In the 100 years since Zagato was founded, the Italian coachbuilder has designed its fair share of memorable bodywork. Who could forget the Aston Martin DB4 GT Zagato, with its beautifully rounded rear fenders, or the Fiat Abarth 750 GT Zagato and its trademark ‘double bubble’ roofline? But not all of Zagatos designs were destined to win beauty pageants. Some Zagato creations truly had looks that only a mother could appreciate.
Case in point, this 1990 Ferrari 348 TB, one of some 10 348s to be given Zagato’s Elaborazione conversion. The car pictured is actually the prototype that Zagato used to introduce the Elaborazione package to the world at the 1991 Geneva Motor Show, after which it was sold to its first and only owner. But that’s about to change, as after 19,500 km of fun (just over 12,100 miles) the car’s keeper has decided to put it up for auction at RM Sotheby’s Villa Erba auction, held in conjunction with the annual Villa d’Este concours on the shores of Lake Como, Italy, later this month.
Zagato’s Elaborazione conversion is a primarily cosmetic kit which gave the then-all-new 348 TB coupe (‘348’ for the car’s 3.4-liter eight-cylinder engine, ‘T’ for the transverse-mounted gearbox, and ‘B’ for the Berlinetta coupe bodywork) a decidedly different look. The new front bumper boasted quad circular driving lights, with a black Cavallino Rampante flanked by two circular grilles. The door’s side strakes, which channel air to the rear-mounted radiator, were removed in favor of a form resembling half of the NACA ducts used on various race cars and other Ferrari models. A race-style, exposed fuel-filler cap, three vertical strakes on the rear fender (à la 288 GTO), a six-taillight rear fascia, OZ Racing wheels, and a glass-covered engine lid were all distinctive add-ons. And then there’s the double-bubble roof panel, which marks the car as a Zagato design.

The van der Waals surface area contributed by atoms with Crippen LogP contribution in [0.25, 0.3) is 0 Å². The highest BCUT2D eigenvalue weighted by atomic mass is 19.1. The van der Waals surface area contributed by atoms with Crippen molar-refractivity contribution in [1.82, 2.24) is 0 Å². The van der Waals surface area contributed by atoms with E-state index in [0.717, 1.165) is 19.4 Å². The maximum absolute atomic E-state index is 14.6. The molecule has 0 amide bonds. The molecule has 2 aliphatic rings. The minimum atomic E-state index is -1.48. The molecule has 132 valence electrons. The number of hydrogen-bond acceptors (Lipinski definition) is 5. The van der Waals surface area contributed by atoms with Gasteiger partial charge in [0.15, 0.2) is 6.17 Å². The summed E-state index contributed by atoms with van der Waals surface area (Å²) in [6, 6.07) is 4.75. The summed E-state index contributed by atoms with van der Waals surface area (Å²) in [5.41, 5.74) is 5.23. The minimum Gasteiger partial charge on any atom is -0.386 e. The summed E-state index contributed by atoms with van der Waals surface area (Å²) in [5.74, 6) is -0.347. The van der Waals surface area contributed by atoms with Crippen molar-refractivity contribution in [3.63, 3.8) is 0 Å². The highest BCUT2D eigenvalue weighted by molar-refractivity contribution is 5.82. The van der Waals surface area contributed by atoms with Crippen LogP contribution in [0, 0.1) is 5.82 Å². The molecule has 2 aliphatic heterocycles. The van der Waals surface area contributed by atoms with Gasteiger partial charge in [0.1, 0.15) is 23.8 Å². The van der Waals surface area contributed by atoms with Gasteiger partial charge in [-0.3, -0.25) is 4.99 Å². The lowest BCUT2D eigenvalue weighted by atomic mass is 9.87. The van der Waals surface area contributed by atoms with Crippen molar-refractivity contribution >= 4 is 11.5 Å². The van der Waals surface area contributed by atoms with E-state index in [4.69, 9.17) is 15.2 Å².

Inside, a Momo ‘Zagato Design’ steering wheel (also fitted from new to the Alfa Romeo SZ and RZ and the JDM Honda NSX Type-S) is covered in suede, as is the lower dash and door panels. The car’s serial number and special Zagato production number—in this case 000P Z, being the prototype car—is featured at the bottom of the center console, just behind the open, dogleg-pattern five-speed shift gate. With an estimate of €180,000 to €220,000 ($201,000 to $246,000), RM Sotheby’s is expecting quite a premium for the Zagato-ized Ferrari 348 TB. A relatively unloved model, the standard 348 coupe with similar miles and would likely fetch somewhere between $40,000 and $50,000 in the U.S. What price rarity?